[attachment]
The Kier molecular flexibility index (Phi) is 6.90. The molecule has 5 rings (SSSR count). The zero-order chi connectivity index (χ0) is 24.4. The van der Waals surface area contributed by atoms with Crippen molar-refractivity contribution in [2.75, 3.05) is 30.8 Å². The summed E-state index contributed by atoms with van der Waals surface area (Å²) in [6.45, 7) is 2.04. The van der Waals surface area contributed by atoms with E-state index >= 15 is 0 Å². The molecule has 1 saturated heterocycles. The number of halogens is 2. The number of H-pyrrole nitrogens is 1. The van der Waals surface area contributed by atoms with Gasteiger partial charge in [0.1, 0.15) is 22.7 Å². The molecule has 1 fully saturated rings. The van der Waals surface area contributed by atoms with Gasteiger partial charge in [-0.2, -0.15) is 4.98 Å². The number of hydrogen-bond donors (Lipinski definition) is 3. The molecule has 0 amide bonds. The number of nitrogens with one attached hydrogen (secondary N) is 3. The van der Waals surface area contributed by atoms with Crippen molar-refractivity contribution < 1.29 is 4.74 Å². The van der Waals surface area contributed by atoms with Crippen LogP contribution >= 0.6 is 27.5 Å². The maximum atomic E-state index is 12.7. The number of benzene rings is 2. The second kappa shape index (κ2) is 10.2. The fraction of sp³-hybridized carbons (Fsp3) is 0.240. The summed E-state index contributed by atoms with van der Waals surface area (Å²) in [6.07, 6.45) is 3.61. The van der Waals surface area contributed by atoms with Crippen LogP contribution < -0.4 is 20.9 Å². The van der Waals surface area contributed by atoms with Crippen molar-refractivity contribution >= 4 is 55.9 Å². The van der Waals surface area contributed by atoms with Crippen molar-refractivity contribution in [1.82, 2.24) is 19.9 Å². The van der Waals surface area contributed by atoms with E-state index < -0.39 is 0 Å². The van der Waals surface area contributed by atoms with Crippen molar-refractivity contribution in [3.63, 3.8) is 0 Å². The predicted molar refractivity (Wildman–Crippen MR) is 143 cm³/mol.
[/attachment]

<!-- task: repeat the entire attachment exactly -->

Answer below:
The Kier molecular flexibility index (Phi) is 6.90. The molecule has 5 rings (SSSR count). The zero-order chi connectivity index (χ0) is 24.4. The van der Waals surface area contributed by atoms with Crippen molar-refractivity contribution in [2.75, 3.05) is 30.8 Å². The summed E-state index contributed by atoms with van der Waals surface area (Å²) in [6.45, 7) is 2.04. The van der Waals surface area contributed by atoms with E-state index >= 15 is 0 Å². The molecule has 1 saturated heterocycles. The number of halogens is 2. The number of H-pyrrole nitrogens is 1. The van der Waals surface area contributed by atoms with Gasteiger partial charge in [0.1, 0.15) is 22.7 Å². The molecule has 1 fully saturated rings. The van der Waals surface area contributed by atoms with Gasteiger partial charge in [-0.2, -0.15) is 4.98 Å². The number of hydrogen-bond donors (Lipinski definition) is 3. The molecule has 0 amide bonds. The number of nitrogens with one attached hydrogen (secondary N) is 3. The van der Waals surface area contributed by atoms with Crippen molar-refractivity contribution < 1.29 is 4.74 Å². The van der Waals surface area contributed by atoms with Crippen LogP contribution >= 0.6 is 27.5 Å². The maximum atomic E-state index is 12.7. The number of benzene rings is 2. The second kappa shape index (κ2) is 10.2. The fraction of sp³-hybridized carbons (Fsp3) is 0.240. The summed E-state index contributed by atoms with van der Waals surface area (Å²) in [6.07, 6.45) is 3.61. The van der Waals surface area contributed by atoms with Crippen LogP contribution < -0.4 is 20.9 Å². The van der Waals surface area contributed by atoms with Crippen molar-refractivity contribution >= 4 is 55.9 Å². The van der Waals surface area contributed by atoms with Crippen molar-refractivity contribution in [1.82, 2.24) is 19.9 Å². The van der Waals surface area contributed by atoms with E-state index < -0.39 is 0 Å². The van der Waals surface area contributed by atoms with Crippen molar-refractivity contribution in [3.63, 3.8) is 0 Å². The predicted molar refractivity (Wildman–Crippen MR) is 143 cm³/mol.